Painting on Air Dry Clay – Best Practices

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Are you seeking advice about painting your air dry clay sculptures? Great! You’ve come to the right place. Your artwork once you’ve chosen a beautiful array of colors , will look really wow after it’s finished. Of course, if you’re working with the kind of clay that’s got the terra cotta color you may have a certain motif you’re trying to preserve (as I did, sometimes like the Southwestern look)

Conversely if your clay is just a basic color like white or light gray there’s nothing like a great paint job to make your work stand out. And then there is the issue of protecting your masterpiece, too.

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how to paint on air dry clay

The good part is that painting an object made from air dry clay is not that different from the approach for its polymer cousin, it is just that there are some important pointers to keep in mind before you proceed.


Protect It Beforehand

Make certain your sculpture has had ample time to cure…since air dry clay takes at least 24 hours to cure, depending on the thickness and volume of the project….it’s best to wait a few more days to be sure. You can tell at what rate it’s drying if you see dark spots (which are signs there’s still aways to go)  but before you do anything it needs to be thoroughly dry.

First things first…is the moisture issue. Because air dry clay is water based, it also responds to moisture and it must be properly sealed at all costs. Polymer clay is not water soluble so there is a little less prep work involved.

prime before you paintI recommend taking the time to apply a protective coat beforehand of white primer, gesso or a PVA glue/water mixture (I have a recipe here for that…it’s kind of like faux Mod Podge) It will not only create a protective layer on your object but it will also help make your resulting top coat go on much better too and prevent flaws from showing.

Gesso from an art supply store usually comes in white, black or clear. You could also apply my own white primer coat formula too, having that white base coat will result in a top notch looking top coat!

I Would Use Acrylics

Secondly, I’m a big fan of acrylics, but you want to be a little discriminating about your choice of them. I personally like Liquitex Heavy Body as it has rich pigments and great coverage. If you can find a brand of similar formula I would use that too.  I would also use a brush, or a few brushes.

I do like spray paint, but with smaller objects with details I think it’s unnecessary. Besides, it can leave unsightly “drippies” if you don’t control the can a certain way.  If your object is a little larger and doesn’t have lots of detail you could but you might want to have a method of masking certain areas that you want left unpainted.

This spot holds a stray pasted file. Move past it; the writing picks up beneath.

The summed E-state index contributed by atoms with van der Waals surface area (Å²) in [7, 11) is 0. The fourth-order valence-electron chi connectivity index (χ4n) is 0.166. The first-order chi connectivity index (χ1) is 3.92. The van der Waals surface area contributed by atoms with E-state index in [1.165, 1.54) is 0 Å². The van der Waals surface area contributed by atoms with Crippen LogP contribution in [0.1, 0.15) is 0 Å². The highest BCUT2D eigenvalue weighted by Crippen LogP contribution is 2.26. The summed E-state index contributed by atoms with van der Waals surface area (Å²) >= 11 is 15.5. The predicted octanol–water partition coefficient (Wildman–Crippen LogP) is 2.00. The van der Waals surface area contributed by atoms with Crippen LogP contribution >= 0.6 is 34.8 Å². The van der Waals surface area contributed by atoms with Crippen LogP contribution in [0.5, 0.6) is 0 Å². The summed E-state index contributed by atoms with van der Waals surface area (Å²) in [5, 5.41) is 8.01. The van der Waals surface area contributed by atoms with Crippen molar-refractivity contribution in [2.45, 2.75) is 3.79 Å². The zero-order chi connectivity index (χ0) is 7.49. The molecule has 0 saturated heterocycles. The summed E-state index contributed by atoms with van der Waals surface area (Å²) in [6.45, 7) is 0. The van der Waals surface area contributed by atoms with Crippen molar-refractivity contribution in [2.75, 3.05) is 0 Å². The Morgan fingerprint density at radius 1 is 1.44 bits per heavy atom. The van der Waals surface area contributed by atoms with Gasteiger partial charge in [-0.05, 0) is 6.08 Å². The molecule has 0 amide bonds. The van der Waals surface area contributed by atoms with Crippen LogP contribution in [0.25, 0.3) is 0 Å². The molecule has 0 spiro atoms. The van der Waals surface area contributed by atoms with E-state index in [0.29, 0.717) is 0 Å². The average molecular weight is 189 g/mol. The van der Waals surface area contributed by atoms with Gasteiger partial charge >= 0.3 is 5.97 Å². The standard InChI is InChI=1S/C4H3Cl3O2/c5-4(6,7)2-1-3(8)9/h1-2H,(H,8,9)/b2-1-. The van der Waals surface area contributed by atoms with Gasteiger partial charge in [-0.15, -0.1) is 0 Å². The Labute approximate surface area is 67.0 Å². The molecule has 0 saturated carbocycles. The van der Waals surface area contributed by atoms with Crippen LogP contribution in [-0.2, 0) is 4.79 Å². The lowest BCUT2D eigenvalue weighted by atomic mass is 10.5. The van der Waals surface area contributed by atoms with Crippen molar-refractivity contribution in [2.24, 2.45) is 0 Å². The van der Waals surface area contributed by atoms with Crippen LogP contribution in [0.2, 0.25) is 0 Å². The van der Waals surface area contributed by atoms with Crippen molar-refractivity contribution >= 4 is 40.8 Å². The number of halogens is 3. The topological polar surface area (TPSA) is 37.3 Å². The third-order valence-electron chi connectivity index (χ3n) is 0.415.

painting a sculpture
painting a sculpture

Also if you plan on your sculpture being outdoors, there are some good acrylic brands that are formulated to hold up well against the elements.

 

painting on clay

Applying the Top Coat

You can, and should. varnish your finished sculpture, I think a clear acrylic sealant is the best way to go, I have used Mod Podge on some of my clay projects before and it can work well but in the case of humid conditions it may leave a sticky finish behind, so I would go with polyurethane sealant instead. It protects your work and doesn’t leave stickiness behind. I use Krylon spray on approach.

An epoxy resin can also be used to create a hard, tough finish.

Well that is the long and the short (I know, mostly the former?) of painting your finished air dry sculptures. Have you tried this before? Hopefully this article will give you a good blueprint to follow.

4 thoughts on “Painting on Air Dry Clay – Best Practices”

  1. KATIE E HALL

    HI Jennifer i made a peacock on a wine bottle using air dry clay and painted it with acrylic paint but i di use some metallic paint as a high light and now after its dry its tacky can you tell me why and is there some way to fix this

  2. Do you remember what brand of metallic paint you used? Also do you live in an area with a lot of humidity? I do and it can cause a few of my projects to turn out sticky. I’ve seen this with Sculpey as well. It’s mostly stuff like that Art Deco “all purpose” type of acrylic paint, that tends to be the most likely to become tacky, in my opinion. Nevertheless, I’ll bet this was a fun project!

  3. Hi Jennifer! I was wondering, how long should I wait after applying acrylic paint on air dry clay before I can put the varnish? Also if I were to put an undercoat of gesso, how long would I have to wait before the acrylic paint? Thanks 😊!

  4. I would wait at least 24 hours, 48 if longer. It’s important to make sure the clay has fully hardened which can depend on the size and thickness of your piece, and also you can tell for sure by checking the finished piece on all sides to make sure there are no spots that are darker than others, as it lightens as it dries. As far as the gesso is concerned, as long as it is dry to the touch. Good luck to you!

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